Donna Krache offers a very brief explanation of why using value-added modeling (VAM) as the key means of determining teacher effectiveness is seriously flawed:
The VAM system in New York also presents content challenges. Since the state’s tests are given only in math and English Language Arts, and since all teachers must be evaluated in part based on their students’ performance on these tests, then social studies teachers are often evaluated, in part, on how their students do on English Language Arts tests. Science teachers are often evaluated based on their students’ scores on math tests.
I don’t know how you feel, but the idea of awarding electricians their licenses based on how their plumber colleagues did on their tests makes me want to re-wire my house.
This problem is not unique to New York. And it doesn’t even mention the challenge of evaluating related arts teachers, for whom there aren’t typically (and shouldn’t be) standardized tests.
One Tennessee teacher I spoke to teaches higher level math. The classes she teaches are not those on the state’s End of Course test (EOC). So, the value-added portion of her evaluation was based one year on Algebra I scores. Problem is, those students wouldn’t have that teacher (if at all) until they were juniors and seniors. These aren’t students she may have encountered — like the social studies teacher who teaches kids taking the English EOC — these are students she hadn’t ever had in her classroom.
So, she was evaluated based on students she never encountered – maybe she smiled at them or saw them in the cafeteria?
Who knows if this teacher was or is a good upper level math teacher? By instituting a system that awards evaluation scores like this, state policymakers are indicating they aren’t actually concerned about teacher performance or student outcomes. Local school systems that comply rather than protest such a system are complicit in the state’s misguided policy.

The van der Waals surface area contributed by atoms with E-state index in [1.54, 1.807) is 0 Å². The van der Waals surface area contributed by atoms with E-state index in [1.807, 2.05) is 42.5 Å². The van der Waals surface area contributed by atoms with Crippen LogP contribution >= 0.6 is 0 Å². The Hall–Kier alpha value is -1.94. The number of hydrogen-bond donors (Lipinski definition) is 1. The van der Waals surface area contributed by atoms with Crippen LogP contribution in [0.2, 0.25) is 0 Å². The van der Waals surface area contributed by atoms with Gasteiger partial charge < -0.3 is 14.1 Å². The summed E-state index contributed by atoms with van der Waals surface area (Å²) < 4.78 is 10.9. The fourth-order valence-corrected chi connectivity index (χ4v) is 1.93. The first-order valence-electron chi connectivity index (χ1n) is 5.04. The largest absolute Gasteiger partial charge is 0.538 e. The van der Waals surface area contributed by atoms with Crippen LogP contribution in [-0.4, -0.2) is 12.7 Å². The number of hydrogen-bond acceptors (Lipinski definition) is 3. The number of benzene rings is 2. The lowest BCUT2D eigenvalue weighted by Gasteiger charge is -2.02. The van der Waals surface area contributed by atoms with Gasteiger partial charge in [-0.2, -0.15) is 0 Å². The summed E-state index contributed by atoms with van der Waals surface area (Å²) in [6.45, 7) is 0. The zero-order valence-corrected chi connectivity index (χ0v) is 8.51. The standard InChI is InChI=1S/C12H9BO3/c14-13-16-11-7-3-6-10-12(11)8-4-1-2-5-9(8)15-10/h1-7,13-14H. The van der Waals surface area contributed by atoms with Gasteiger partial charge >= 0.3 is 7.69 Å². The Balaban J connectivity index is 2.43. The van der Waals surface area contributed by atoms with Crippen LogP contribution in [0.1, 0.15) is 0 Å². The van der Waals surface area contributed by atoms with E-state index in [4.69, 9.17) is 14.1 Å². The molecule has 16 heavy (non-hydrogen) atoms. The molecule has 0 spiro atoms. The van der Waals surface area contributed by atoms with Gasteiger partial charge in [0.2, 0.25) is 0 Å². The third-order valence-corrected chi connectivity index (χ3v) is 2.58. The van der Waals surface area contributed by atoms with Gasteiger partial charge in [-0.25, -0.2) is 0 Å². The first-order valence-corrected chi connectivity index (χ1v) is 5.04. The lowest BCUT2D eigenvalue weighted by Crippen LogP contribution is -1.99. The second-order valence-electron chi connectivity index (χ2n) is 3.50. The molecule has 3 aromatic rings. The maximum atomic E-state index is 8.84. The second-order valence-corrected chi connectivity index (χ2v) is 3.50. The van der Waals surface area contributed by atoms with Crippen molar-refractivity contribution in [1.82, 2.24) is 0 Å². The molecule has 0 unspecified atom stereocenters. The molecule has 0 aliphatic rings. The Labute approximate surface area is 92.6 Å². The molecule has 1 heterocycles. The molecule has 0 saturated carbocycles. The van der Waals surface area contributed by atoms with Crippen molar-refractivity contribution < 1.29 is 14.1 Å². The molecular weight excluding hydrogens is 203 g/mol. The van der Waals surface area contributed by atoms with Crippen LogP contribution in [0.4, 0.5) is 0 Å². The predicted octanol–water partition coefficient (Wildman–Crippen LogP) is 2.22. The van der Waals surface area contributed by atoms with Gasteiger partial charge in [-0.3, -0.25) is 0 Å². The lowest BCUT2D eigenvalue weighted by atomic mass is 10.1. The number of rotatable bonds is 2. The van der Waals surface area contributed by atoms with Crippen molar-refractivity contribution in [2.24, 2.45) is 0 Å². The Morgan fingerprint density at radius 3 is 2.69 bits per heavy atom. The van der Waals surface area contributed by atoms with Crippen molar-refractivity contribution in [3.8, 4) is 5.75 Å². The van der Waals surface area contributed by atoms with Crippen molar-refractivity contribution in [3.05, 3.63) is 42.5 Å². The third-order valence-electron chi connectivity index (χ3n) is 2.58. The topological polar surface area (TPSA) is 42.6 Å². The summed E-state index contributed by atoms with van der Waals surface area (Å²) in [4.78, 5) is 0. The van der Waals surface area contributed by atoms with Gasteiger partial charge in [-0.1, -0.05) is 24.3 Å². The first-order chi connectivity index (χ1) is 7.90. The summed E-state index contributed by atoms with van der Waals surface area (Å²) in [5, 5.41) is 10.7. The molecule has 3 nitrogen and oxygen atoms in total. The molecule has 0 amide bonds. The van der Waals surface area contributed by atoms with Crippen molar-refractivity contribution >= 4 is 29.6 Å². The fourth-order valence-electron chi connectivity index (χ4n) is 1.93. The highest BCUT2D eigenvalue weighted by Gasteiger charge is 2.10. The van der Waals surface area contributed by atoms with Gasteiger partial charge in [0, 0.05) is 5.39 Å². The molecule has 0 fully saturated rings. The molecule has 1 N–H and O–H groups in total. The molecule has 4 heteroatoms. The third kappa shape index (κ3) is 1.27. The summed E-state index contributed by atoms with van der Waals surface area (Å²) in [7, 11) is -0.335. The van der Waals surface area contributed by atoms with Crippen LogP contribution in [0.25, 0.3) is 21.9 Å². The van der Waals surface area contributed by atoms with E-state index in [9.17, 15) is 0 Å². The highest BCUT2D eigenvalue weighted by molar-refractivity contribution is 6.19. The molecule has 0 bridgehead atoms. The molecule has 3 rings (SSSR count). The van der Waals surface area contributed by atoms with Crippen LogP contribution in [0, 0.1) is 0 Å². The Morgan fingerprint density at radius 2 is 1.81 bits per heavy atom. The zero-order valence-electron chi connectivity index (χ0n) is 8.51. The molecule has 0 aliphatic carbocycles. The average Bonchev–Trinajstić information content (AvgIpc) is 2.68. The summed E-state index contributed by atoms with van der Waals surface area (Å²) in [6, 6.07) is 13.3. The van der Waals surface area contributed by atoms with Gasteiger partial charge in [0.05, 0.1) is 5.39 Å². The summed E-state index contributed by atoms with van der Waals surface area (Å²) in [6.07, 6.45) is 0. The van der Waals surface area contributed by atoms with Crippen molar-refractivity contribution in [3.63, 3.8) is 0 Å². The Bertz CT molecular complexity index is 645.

Who suffers? Teachers, their students, and even parents — who are told these scores really do reveal something about teacher performance.
Evaluating teachers based on students they’ve never taught is bad enough. But, some studies suggest that value-added data is susceptible to grade level and subject matter bias. That means even teachers who get VAM data for students they’ve actually taught may suffer at the hands of a seriously flawed system.
Then there are the concerns about the reliability of value-added predictions, which one scholar has suggested are “less reliable than flipping a coin.”
Yes, current applications of VAM are absurd. So far, that hasn’t stopped policymakers from requiring them.
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